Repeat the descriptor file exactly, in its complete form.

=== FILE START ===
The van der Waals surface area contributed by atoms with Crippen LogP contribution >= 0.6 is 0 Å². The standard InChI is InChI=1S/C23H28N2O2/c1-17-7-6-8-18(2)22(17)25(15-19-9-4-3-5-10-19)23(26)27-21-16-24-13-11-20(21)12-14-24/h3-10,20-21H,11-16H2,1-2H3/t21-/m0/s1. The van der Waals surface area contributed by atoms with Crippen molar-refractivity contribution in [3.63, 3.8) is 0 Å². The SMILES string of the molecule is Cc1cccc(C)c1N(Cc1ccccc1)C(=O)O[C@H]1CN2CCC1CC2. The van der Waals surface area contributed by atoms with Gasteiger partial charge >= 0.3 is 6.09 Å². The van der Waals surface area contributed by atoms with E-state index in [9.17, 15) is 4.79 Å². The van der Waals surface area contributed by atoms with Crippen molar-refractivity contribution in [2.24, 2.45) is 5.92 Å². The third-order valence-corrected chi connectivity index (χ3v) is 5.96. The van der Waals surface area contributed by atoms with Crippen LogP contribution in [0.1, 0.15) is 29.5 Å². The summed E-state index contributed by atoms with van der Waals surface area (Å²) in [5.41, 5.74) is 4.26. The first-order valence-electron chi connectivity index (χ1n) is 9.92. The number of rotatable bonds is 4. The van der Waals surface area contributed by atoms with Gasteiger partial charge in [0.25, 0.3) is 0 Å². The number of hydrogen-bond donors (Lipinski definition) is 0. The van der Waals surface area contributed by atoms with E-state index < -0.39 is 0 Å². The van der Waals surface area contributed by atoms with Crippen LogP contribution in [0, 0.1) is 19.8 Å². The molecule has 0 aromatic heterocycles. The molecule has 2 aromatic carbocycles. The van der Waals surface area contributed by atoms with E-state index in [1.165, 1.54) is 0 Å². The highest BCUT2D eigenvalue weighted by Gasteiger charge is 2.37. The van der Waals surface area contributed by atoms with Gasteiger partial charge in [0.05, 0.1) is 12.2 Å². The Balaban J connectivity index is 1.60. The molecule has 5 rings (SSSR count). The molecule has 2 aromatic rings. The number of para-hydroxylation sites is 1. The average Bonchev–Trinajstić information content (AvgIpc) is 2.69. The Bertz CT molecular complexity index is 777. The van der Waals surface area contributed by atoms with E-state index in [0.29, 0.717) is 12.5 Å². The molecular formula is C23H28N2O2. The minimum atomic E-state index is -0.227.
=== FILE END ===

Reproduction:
The van der Waals surface area contributed by atoms with Crippen LogP contribution >= 0.6 is 0 Å². The standard InChI is InChI=1S/C23H28N2O2/c1-17-7-6-8-18(2)22(17)25(15-19-9-4-3-5-10-19)23(26)27-21-16-24-13-11-20(21)12-14-24/h3-10,20-21H,11-16H2,1-2H3/t21-/m0/s1. The van der Waals surface area contributed by atoms with Crippen molar-refractivity contribution in [3.63, 3.8) is 0 Å². The SMILES string of the molecule is Cc1cccc(C)c1N(Cc1ccccc1)C(=O)O[C@H]1CN2CCC1CC2. The van der Waals surface area contributed by atoms with Gasteiger partial charge >= 0.3 is 6.09 Å². The van der Waals surface area contributed by atoms with E-state index in [9.17, 15) is 4.79 Å². The van der Waals surface area contributed by atoms with Crippen molar-refractivity contribution in [2.24, 2.45) is 5.92 Å². The third-order valence-corrected chi connectivity index (χ3v) is 5.96. The van der Waals surface area contributed by atoms with Crippen LogP contribution in [0.1, 0.15) is 29.5 Å². The summed E-state index contributed by atoms with van der Waals surface area (Å²) in [5.41, 5.74) is 4.26. The first-order valence-electron chi connectivity index (χ1n) is 9.92. The number of rotatable bonds is 4. The van der Waals surface area contributed by atoms with Gasteiger partial charge in [0.25, 0.3) is 0 Å². The number of hydrogen-bond donors (Lipinski definition) is 0. The van der Waals surface area contributed by atoms with E-state index < -0.39 is 0 Å². The van der Waals surface area contributed by atoms with Crippen LogP contribution in [0, 0.1) is 19.8 Å². The molecule has 0 aromatic heterocycles. The molecule has 2 aromatic carbocycles. The van der Waals surface area contributed by atoms with E-state index in [1.165, 1.54) is 0 Å². The highest BCUT2D eigenvalue weighted by Gasteiger charge is 2.37. The van der Waals surface area contributed by atoms with Gasteiger partial charge in [0.05, 0.1) is 12.2 Å². The Balaban J connectivity index is 1.60. The molecule has 5 rings (SSSR count). The molecule has 2 aromatic rings. The number of para-hydroxylation sites is 1. The average Bonchev–Trinajstić information content (AvgIpc) is 2.69. The Bertz CT molecular complexity index is 777. The van der Waals surface area contributed by atoms with E-state index in [0.29, 0.717) is 12.5 Å². The molecular formula is C23H28N2O2. The minimum atomic E-state index is -0.227.